Fat Nation: A History of Obesity in America recounts the rise of obesity since after WWII, relating it to city planning, the availability of fast food and processed food, and the disappearance of family meals. The author is a professor of health policy so is able to speak calmly about the topic, and he tries, bravely, to suggest some solutions. Will we all start eating spinach and walk everywhere?
Tag Archives: medicine
If you are squeamish, you may want to avoid The Mystery of the Exploding Teeth: And Other Curiosities from the History of Medicine, as the author has researched massive amounts of medical archives to unearth the most appalling stories of barbaric cures, gullible physicians, and unlikely misadventures.
Whatever you think of the current state of medicine, it used to be much, much worse!
The Breakthrough: Immunotherapy and the Race to Cure Cancer explores the exciting progress made in using our own immune system to fight cancer, and, so doing, explains how cancerous cells cleverly evade our immune defenses.
It would be easy to paint a triumphant picture, when in fact progress has been made only for very specific types of cancer, and the author wisely avoids hyperbole while conveying the power of the techniques being developed. Very accessible reading for non-specialists.
There’s a lot of sickness but, surprising to me considering the subtitle, not a lot of friendship in How to Be Loved: A Memoir of Lifesaving Friendship, as much of the description was of the horrendous ordeal the author had to suffer, starting with a brain tumor and ending with an allergy to, well, everything!
If you want to remind yourself that being sick is horrible, this is the book for you. If you have not quite grasped that the US health system is not working so well, ditto. For me, no thanks.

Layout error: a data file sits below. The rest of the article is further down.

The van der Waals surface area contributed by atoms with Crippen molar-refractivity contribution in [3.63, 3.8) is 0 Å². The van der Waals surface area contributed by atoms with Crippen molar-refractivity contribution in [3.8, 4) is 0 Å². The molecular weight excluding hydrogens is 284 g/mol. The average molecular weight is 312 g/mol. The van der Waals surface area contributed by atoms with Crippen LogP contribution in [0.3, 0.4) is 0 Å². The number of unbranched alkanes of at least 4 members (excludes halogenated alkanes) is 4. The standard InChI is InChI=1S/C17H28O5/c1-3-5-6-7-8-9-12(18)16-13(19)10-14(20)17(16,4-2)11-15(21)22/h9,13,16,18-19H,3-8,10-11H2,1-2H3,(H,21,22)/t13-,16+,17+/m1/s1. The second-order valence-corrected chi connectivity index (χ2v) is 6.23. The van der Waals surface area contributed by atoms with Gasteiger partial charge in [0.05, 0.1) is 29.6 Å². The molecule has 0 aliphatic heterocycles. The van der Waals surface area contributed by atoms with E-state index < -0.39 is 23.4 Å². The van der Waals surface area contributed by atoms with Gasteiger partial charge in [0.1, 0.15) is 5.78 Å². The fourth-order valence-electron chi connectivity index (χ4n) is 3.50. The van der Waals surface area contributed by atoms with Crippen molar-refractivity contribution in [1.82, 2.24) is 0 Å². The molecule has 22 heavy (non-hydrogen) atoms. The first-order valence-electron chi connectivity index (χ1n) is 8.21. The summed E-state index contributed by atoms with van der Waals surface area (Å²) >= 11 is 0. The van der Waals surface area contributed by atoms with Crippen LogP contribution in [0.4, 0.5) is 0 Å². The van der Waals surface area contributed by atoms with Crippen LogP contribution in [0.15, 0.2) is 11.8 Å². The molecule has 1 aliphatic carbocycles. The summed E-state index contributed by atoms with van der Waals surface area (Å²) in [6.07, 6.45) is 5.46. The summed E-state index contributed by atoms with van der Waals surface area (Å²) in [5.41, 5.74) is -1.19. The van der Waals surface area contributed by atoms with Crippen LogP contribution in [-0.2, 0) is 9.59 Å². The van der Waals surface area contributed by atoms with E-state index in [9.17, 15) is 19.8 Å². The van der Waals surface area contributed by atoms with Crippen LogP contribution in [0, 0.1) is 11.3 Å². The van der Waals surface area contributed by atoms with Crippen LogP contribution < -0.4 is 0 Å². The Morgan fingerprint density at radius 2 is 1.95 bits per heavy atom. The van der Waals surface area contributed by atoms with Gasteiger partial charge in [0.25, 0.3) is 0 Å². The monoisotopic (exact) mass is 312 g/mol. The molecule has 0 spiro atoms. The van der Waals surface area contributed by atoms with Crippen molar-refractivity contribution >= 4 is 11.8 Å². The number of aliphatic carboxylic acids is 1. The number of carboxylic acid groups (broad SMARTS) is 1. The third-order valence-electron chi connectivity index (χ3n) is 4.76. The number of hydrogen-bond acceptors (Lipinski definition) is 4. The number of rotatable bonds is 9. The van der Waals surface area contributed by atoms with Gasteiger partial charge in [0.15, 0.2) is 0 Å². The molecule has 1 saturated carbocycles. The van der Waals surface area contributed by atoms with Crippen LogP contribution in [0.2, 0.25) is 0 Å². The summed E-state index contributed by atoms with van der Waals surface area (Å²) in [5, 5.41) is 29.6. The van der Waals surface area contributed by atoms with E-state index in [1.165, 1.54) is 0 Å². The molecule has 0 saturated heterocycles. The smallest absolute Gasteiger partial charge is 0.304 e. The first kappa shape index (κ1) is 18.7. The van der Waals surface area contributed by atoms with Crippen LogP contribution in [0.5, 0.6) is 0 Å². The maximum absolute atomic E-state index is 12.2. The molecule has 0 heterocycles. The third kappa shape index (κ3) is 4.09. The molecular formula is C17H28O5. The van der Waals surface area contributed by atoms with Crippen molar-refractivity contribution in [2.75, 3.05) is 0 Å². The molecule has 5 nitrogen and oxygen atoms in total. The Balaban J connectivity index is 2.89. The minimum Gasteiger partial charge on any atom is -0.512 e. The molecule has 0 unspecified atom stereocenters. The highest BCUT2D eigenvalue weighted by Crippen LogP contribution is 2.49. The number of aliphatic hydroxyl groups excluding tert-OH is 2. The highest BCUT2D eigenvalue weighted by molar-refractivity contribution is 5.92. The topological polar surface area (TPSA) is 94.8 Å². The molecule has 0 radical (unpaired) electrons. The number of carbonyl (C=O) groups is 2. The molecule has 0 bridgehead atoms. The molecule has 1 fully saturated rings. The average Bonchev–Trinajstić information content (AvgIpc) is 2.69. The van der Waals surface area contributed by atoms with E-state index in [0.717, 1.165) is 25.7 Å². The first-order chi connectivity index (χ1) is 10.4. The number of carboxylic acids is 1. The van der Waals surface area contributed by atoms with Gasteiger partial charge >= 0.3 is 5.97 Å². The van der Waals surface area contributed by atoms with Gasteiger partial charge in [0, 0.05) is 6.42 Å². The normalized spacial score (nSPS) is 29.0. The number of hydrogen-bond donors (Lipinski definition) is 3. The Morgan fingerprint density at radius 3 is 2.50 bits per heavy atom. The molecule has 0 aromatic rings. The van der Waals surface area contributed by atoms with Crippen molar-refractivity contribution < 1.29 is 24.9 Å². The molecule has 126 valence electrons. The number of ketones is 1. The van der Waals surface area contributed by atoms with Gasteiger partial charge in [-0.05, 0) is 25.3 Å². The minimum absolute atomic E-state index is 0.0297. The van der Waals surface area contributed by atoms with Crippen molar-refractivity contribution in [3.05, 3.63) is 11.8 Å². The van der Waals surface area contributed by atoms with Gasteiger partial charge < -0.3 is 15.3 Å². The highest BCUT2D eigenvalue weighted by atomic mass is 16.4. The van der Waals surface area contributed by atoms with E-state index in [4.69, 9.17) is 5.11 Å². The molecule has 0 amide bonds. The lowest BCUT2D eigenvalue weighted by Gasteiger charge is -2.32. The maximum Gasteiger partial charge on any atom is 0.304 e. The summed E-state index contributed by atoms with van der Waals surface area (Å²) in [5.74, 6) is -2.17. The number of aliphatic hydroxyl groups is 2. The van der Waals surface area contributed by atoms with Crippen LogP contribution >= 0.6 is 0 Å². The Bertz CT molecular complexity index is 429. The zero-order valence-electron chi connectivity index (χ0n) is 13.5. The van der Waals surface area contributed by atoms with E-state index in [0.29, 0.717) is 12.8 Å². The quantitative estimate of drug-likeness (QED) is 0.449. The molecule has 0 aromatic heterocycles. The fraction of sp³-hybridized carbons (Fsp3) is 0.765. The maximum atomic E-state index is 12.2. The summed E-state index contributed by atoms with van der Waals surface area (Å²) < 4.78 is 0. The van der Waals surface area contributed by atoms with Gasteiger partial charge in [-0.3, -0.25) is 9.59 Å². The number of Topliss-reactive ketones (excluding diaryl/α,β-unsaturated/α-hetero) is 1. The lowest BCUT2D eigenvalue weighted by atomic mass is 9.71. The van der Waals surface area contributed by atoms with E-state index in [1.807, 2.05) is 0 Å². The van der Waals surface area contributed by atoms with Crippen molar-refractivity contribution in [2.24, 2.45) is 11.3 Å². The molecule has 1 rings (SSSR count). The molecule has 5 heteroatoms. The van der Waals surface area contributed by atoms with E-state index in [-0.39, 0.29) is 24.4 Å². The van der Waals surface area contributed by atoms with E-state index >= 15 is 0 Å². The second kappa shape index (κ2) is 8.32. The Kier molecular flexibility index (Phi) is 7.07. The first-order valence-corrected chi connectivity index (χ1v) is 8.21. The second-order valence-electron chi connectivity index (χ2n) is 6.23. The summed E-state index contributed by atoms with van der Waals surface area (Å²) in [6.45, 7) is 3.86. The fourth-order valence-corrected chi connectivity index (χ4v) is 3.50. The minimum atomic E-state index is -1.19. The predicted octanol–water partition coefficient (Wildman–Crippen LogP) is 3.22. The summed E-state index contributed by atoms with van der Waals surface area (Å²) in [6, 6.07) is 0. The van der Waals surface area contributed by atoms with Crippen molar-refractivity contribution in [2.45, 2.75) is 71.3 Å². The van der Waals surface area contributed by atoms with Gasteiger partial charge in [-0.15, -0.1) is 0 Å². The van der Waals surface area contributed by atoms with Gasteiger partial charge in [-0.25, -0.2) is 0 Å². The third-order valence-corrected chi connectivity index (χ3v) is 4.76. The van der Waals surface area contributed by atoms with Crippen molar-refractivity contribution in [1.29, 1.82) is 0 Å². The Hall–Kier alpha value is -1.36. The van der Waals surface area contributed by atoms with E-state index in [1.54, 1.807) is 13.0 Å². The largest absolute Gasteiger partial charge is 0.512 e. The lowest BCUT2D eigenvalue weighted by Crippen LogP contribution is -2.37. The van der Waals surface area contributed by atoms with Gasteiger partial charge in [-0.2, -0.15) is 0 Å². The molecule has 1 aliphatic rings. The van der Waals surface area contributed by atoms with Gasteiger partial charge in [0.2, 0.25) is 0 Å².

I’ve lost count of how many memoirs Dani Shapiro has written, but I know it’s a terrifying number already (and I liked some, not all). Inheritance: A Memoir of Genealogy, Paternity, and Love is the sign of things to come, I imagine, as it springs from her chance encounter with an unexpected first cousin after she had submitted her DNA to a genealogy website.
Her father is not her biological father, and although she quickly identifies who is, she needs to know how it all happened (very decorously, by the way, following the now strange logic of early artificial insemination programs). She takes us with her as she navigates websites, her crumbling relationship with the woman she thought was her half-sister, her tentative contacts with her biological family and, very deliciously and kindly, the loving support she gets from her husband and son. (Her teenage son provides the most hilarious moment in the book, when he happily surmises that his new grandfather may well give him the gift of a full head of hair!)
A great reminder that family secrets can cause a lot of pain, even when the outcome is pretty good, as it is here.
I love Rose George’s books, whether about shipping or toilets. Nine Pints: A Journey Through the Money, Medicine, and Mysteries of Blood did not disappoint. In it, she pays homage to a plucky , elderly British aristocrat who drove blood to English hospitals during WWII, and Janet Vaughan, who set up the UK’s blood donation system that needed such aristocrat to drive. She also visits a leech-breeding plants and explains how leeches take a year (!) to digest a meal, expounds against the evils of paying for blood, visits an Indian entrepreneur who is reinventing the sanitary pad for low-income countries, and explains how Facebook-found “blessers” infect young women with HIV in South Africa.
That’s a lot. And it’s a lot of fun, leeches and all.
Starting during WWI, the US government, under the Orwellian name of “The American Plan” started to stalk and forcibly detain women to subject them to often brutal medical exams and equally brutal and ineffective medical treatment for STI. The Trials of Nina McCall: Sex, Surveillance, and the Decades-Long Government Plan to Imprison “Promiscuous” Women takes as its starting point one of these women and follows the lawsuit she brought against the government (she lost!), and meanders its way, slowly and methodically, thought WWII. While that treatment of women is shocking and well worth publicizing, I would have preferred a Cliff version of the events. (Yes, trial transcripts are incredibly boring.)
P.S. There’s hope. Tomorrow’s book is one I liked very much. Bad series this week!